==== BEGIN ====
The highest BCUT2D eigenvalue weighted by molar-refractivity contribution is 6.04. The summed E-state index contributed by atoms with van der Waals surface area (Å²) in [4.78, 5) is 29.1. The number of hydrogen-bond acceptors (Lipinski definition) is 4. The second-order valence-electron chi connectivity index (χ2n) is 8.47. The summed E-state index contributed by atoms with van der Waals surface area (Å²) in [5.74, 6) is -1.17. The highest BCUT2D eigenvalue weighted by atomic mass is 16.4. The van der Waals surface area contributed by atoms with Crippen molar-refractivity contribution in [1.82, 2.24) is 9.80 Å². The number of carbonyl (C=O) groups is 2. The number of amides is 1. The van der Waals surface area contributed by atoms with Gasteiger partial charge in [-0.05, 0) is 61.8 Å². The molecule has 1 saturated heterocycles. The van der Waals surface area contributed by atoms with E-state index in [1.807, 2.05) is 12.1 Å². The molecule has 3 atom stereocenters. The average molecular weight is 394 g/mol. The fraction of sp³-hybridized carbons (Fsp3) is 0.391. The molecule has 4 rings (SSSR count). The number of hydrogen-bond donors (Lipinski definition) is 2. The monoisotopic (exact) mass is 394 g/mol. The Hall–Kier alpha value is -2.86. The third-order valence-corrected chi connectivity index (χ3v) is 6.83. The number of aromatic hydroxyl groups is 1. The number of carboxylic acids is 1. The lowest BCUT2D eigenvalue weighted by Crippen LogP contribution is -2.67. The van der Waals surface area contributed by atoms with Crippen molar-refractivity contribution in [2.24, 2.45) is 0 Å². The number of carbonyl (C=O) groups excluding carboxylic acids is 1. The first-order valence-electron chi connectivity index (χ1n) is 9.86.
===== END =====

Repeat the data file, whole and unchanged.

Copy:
The highest BCUT2D eigenvalue weighted by molar-refractivity contribution is 6.04. The summed E-state index contributed by atoms with van der Waals surface area (Å²) in [4.78, 5) is 29.1. The number of hydrogen-bond acceptors (Lipinski definition) is 4. The second-order valence-electron chi connectivity index (χ2n) is 8.47. The summed E-state index contributed by atoms with van der Waals surface area (Å²) in [5.74, 6) is -1.17. The highest BCUT2D eigenvalue weighted by atomic mass is 16.4. The van der Waals surface area contributed by atoms with Crippen molar-refractivity contribution in [1.82, 2.24) is 9.80 Å². The number of carbonyl (C=O) groups is 2. The number of amides is 1. The van der Waals surface area contributed by atoms with Gasteiger partial charge in [-0.05, 0) is 61.8 Å². The molecule has 1 saturated heterocycles. The van der Waals surface area contributed by atoms with E-state index in [1.807, 2.05) is 12.1 Å². The molecule has 3 atom stereocenters. The average molecular weight is 394 g/mol. The fraction of sp³-hybridized carbons (Fsp3) is 0.391. The molecule has 4 rings (SSSR count). The number of hydrogen-bond donors (Lipinski definition) is 2. The monoisotopic (exact) mass is 394 g/mol. The Hall–Kier alpha value is -2.86. The third-order valence-corrected chi connectivity index (χ3v) is 6.83. The number of aromatic hydroxyl groups is 1. The number of carboxylic acids is 1. The lowest BCUT2D eigenvalue weighted by Crippen LogP contribution is -2.67. The van der Waals surface area contributed by atoms with Crippen molar-refractivity contribution in [2.24, 2.45) is 0 Å². The number of carbonyl (C=O) groups excluding carboxylic acids is 1. The first-order valence-electron chi connectivity index (χ1n) is 9.86.